# What fluid weighs 8.32 lbs/gallon?

#### Big O Dave

Maybe I'm off on the wrong track, but as I'm reading oil specs for Castrol Syntec, I'm noticing some kind of linkage between an oil's specific gravity and its pounds per gallon rating. When I divided GC's pounds per gallon rating of 7.05 by its specific gravity of .847, I came up with a pounds per gallon figure of 8.32 for a fluid with a specific gravity of 1.000. I'm just wondering what the reference fluid is that is the 1.000.

#### brianl703

I would think it would be water.

#### bruce381

take specific gravity and multiply by 8.33 (Lbs per gallon of water) Example .847 SG X 8.33 equals 7.05 lbs/per gallon. bruce

#### Matt_S

The definition of specific gravity is the ratio of a substance's density (measured in lbs/gal or g/L) to that of water. That would obviously make water's SG exactly 1.000... ad infinitum. A substance less dense, i.e. lighter, than water would have a SG less than 1. A denser substance would have a SG greater than 1.

#### bulwnkl

quote:
8.33 (Lbs per gallon of water)
What? Do you guys have any idea how badly this screws up the "A pint's a pound the world around" rhyme? What am I supposed to teach my kids now, "A pint's a pound-and-a-24th the world around?" That's just silly! I can't deal with this at all! I say the metric guys used contaminated water for their kilo per litre thing and now everyone's just using that bad reading as the standard!

#### Matt_S

Actually, a kilogram is not defined as the mass of 1 liter of water. It's actually the mass of a reference weight, held in France at the SI headquarters. It's nearly equal to a liter of water, but not exactly, so carry on with your rhyme!

#### XS650

quote:
Originally posted by bulwnkl:
quote:
8.33 (Lbs per gallon of water)
What? Do you guys have any idea how badly this screws up the "A pint's a pound the world around" rhyme? What am I supposed to teach my kids now, "A pint's a pound-and-a-24th the world around?" That's just silly! I can't deal with this at all! I say the metric guys used contaminated water for their kilo per litre thing and now everyone's just using that bad reading as the standard!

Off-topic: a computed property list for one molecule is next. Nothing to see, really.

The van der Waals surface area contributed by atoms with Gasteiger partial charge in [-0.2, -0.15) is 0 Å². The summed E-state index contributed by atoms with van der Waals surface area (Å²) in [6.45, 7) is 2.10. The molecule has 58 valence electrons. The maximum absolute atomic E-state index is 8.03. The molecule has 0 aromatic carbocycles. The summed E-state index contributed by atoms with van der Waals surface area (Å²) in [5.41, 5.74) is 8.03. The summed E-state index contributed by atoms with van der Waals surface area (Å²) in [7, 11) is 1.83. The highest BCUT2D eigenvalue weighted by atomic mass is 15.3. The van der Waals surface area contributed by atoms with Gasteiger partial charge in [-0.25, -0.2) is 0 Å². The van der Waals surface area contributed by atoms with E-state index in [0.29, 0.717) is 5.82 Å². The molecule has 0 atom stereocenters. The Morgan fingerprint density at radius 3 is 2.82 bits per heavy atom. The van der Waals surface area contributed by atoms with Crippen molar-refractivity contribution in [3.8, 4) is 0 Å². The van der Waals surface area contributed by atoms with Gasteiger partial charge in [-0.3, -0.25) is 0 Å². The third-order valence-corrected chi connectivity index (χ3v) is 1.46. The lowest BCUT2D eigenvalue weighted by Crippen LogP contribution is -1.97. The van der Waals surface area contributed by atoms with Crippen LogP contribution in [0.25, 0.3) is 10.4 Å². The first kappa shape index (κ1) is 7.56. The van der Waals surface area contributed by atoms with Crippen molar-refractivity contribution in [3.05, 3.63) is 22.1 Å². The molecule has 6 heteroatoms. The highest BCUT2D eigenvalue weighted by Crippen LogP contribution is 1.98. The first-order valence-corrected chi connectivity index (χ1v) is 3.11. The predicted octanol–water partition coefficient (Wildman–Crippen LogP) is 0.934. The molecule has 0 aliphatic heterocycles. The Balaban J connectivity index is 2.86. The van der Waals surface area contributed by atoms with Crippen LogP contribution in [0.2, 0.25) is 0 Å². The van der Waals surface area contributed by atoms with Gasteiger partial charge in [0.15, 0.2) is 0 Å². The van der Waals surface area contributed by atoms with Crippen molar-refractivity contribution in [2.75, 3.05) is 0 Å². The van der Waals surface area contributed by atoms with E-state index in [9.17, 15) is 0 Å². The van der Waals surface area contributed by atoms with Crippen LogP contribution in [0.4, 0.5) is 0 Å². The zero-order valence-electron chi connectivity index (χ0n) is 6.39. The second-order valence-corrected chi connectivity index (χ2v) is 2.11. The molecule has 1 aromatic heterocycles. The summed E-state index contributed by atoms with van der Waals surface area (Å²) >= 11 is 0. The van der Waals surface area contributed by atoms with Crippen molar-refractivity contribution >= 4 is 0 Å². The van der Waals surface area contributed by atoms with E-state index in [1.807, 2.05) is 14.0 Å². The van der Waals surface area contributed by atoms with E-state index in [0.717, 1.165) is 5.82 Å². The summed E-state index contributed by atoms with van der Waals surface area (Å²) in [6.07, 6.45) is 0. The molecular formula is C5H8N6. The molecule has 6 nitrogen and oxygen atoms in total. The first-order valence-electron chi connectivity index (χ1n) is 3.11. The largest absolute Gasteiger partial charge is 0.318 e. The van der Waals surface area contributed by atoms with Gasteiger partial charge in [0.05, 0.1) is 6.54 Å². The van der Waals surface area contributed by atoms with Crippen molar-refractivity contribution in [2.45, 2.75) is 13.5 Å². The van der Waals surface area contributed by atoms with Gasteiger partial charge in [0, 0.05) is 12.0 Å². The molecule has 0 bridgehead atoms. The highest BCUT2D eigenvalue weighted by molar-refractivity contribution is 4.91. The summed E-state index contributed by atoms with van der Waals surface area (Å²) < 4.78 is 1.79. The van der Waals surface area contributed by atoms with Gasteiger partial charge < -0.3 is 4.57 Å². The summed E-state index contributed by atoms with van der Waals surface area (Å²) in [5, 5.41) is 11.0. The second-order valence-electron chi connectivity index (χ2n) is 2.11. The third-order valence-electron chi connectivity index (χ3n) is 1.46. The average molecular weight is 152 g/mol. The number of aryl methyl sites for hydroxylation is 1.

Can you work "boiling water" into your little dity? Water is very close to one lb/US Pint at 212F.

#### bulwnkl

Ok, maybe I can work with this. Nobody said at what temp it was 8.33 lbs and nobody said what temp 1 Kilo was 1 Kilo (wait a minute...) so I'm sticking with my rhyme!

#### DriveHard

quote:
Actually, a kilogram is not defined as the mass of 1 liter of water. It's actually the mass of a reference weight, held in France at the SI headquarters. It's nearly equal to a liter of water, but not exactly, so carry on with your rhyme!
I am pretty sure that 1 cc of water weighs exactly 1 gram, and that is what the basis of the measurments are. I will have to do some checking.

#### DriveHard

I guess I used to be right...not anymore. The original unit of mass, the gram, was first defined as the mass of pure water at maximum density that would fill a cube whose edges are each 0.01 m. The unit of mass is now the kilogram, defined as the mass of a platinum-iridium cylinder kept at Sèvres. This is from http://www.maribi.com/conversion/metric_system.asp

#### Matt_S

The definition of the kilogram changed because 1.0L exactly of completely pure water is tough to duplicate. It's also not as precise as it needed to be (water evaporates). Duplicating the mass of a solid reference weight is much easier and more precise. Even now, I understand they're working on a new definition to nail down the mass even more precisely. There would be no reference weight. I don't know much more than that, but one of my college chemistry profs did mention this.